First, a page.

Total stamp duty payable for 2nd Property: 3% + 7% of 1,000,000 minus 5,400 = SGD 94,600

*Both Singapore Citizens and Second Property.

Scenario 2: Mr Tan buy Mrs Tan shares and Mrs Tan buy the next property herself (vice versa)

A. Total stamp duty payable when Mr Tan buys over Mrs Tan share will be: 3% of 1,000,000 (50% share of the 2 million) minus SGD 5,400 =SGD 24,600 *(This shall be Mr Tan first property and as he is Singapore Citizen, there is no ABSD, only the standard BSD)

B. Total stamp duty payable when Mrs Tan buy the new property will be: 3% of 1,000,000 minus SGD 5,400 =SGD 24,600 *(This shall be Mrs Tan first property and as she is Singapore Citizen, there is no ABSD, only the standard BSD)

Total stamp duty payable will be (A+B): 24,600 + 24,600 = SGD 49,200

From this Case Study, you can see that there is much more savings in terms of ABSD should Mr and Mrs Tan decides to decouple and for Mrs Tan to buy the next property herself. 

 

Case Study 2: Assuming Mr and Mrs Tan currently own a 3 bedroom condo value at SGD 2 million and they intend to purchase another property 1 bedroom at SGD 1 Million. Mr Tan is a Singapore PR and Mrs Tan is a Singapore Citizen.

There are 4 scenarios to be considered on their next purchase

  1. Mr and Mrs Tan buy the 2nd property together without decoupling
  2. Mrs Tan buy the 2nd property herself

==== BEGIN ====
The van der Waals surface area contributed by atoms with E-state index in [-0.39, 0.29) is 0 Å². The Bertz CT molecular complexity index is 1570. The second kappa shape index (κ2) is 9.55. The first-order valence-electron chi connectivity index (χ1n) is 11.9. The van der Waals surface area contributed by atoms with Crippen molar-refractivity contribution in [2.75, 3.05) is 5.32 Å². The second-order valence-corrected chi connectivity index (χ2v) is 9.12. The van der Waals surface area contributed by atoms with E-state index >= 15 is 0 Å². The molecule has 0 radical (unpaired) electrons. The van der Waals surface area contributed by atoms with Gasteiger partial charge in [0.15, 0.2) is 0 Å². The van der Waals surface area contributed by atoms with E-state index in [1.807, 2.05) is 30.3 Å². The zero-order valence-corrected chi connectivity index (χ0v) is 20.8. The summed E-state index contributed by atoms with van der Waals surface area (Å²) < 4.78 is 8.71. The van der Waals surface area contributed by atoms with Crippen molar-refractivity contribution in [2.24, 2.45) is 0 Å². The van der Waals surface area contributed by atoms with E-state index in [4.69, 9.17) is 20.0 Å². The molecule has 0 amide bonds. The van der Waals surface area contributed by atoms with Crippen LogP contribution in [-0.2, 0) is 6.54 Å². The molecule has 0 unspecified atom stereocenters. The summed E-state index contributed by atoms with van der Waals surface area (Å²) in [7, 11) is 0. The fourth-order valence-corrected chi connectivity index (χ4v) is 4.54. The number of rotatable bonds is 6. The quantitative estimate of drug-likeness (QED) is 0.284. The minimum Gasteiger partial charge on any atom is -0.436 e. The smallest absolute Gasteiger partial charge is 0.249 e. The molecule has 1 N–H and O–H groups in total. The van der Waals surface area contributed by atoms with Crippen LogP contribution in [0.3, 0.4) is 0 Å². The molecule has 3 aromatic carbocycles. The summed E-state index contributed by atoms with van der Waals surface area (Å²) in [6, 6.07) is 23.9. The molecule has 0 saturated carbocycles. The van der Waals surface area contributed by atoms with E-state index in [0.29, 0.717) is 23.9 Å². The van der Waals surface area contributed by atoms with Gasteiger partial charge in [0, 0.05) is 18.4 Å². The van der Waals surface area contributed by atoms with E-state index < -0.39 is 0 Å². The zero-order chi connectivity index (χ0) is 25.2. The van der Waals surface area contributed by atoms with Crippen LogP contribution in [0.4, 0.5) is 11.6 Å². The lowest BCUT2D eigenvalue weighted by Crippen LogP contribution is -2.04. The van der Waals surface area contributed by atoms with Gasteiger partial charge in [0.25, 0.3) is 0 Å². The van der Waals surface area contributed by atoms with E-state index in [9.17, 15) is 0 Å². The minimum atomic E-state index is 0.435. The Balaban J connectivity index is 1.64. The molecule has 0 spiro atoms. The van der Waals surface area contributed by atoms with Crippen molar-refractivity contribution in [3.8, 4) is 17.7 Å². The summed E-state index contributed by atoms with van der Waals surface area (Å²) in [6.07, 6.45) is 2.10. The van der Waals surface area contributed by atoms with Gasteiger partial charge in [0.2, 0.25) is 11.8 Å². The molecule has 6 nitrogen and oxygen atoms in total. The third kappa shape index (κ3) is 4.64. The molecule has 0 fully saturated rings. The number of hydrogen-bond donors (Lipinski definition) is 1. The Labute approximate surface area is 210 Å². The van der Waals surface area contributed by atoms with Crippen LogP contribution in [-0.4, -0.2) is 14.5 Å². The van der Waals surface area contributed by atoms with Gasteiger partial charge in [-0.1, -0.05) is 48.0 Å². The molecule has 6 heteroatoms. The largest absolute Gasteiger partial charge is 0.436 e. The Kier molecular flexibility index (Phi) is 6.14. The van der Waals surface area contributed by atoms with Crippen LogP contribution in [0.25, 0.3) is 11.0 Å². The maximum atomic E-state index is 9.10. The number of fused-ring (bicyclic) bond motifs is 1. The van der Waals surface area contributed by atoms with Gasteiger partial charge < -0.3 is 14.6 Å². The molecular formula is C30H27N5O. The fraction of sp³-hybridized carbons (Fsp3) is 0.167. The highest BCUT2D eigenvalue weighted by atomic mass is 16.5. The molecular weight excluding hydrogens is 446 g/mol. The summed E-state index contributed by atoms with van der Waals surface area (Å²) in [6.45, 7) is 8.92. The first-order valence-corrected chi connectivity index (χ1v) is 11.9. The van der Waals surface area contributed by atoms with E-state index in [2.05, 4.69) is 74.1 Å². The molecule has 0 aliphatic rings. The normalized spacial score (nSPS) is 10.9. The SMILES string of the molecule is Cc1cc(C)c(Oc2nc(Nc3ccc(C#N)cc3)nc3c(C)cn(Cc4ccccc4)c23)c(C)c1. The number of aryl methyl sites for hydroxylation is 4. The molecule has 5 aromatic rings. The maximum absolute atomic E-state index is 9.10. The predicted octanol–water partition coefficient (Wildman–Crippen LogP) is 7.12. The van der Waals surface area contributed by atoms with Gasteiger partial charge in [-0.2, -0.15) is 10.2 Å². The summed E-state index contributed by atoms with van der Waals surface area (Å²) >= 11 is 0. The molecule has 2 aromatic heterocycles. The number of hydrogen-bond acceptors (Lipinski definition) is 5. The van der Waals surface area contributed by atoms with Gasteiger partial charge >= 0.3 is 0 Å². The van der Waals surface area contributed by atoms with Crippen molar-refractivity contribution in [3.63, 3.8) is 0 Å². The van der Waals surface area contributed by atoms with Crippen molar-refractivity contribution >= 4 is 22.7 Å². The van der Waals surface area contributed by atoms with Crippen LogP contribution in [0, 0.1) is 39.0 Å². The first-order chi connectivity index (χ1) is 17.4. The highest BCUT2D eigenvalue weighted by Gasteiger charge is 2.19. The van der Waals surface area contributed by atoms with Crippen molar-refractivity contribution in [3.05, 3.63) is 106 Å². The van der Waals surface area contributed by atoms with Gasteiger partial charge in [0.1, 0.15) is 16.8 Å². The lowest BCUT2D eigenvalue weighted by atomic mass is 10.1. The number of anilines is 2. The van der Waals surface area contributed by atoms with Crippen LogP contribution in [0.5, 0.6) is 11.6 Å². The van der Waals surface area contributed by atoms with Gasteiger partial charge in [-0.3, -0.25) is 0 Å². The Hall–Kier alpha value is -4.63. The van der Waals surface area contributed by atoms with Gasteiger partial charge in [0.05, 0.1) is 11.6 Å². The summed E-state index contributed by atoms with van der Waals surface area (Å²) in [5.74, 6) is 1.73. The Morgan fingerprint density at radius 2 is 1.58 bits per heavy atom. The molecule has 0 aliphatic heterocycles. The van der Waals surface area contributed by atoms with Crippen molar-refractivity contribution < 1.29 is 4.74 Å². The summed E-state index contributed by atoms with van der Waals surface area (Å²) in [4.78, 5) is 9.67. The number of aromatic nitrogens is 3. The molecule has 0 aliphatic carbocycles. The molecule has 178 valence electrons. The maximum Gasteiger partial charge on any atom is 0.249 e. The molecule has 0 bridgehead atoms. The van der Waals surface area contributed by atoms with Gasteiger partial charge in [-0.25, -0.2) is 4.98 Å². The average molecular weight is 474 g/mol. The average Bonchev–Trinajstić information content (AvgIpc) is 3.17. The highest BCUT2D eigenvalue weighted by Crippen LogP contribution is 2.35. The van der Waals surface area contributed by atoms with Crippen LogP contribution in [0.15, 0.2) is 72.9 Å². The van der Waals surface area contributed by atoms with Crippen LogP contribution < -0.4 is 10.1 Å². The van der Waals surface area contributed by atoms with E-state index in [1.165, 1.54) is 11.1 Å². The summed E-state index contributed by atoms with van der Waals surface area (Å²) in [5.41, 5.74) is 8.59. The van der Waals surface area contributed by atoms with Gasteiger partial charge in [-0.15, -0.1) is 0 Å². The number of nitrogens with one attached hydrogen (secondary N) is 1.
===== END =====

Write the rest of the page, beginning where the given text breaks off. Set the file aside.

3. Mr Tan buys over Mrs Tan shares and Mrs Tan buy the next property herself
  4. Mrs Tan buy over Mr Tan shares and Mr Tan buy the next property himself

Scenario 1: Mr and Mrs Tan buy 2nd property together without decoupling

Buyer Stamp Duty = 3% less off $5,400
Additional Buyer Stamp Duty (2nd Property) = 10%
Total stamp duty payable for 2nd Property: 3% + 10% of 1,000,000 minus 5,400 = SGD 124,600

*Second Property and Mr Tan is a Singapore PR (ABSD is 10%)

Scenario 2: Mrs Tan buy the 2nd property herself

Buyer Stamp Duty = 3% less off $5,400
Additional Buyer Stamp Duty (2nd Property) = 7%
Total stamp duty payable for 2nd Property: 3% + 7% of 1,000,000 minus 5,400 = SGD 94,600

*Second Property for Mrs Tan who is a Singapore Citizen (ABSD is 7%)

Scenario 3: Mr Tan buys over Mrs Tan shares and Mrs Tan buy the next property herself

A. Total stamp duty payable when Mr Tan buys over Mrs Tan share will be: 3% + 5% of 1,000,000 (50% share of the 2 million) minus SGD 5,400 =SGD 74,600 *(This shall be Mr Tan first property and as he is Singapore PR, the ABSD is 5% + the standard BSD of 3%)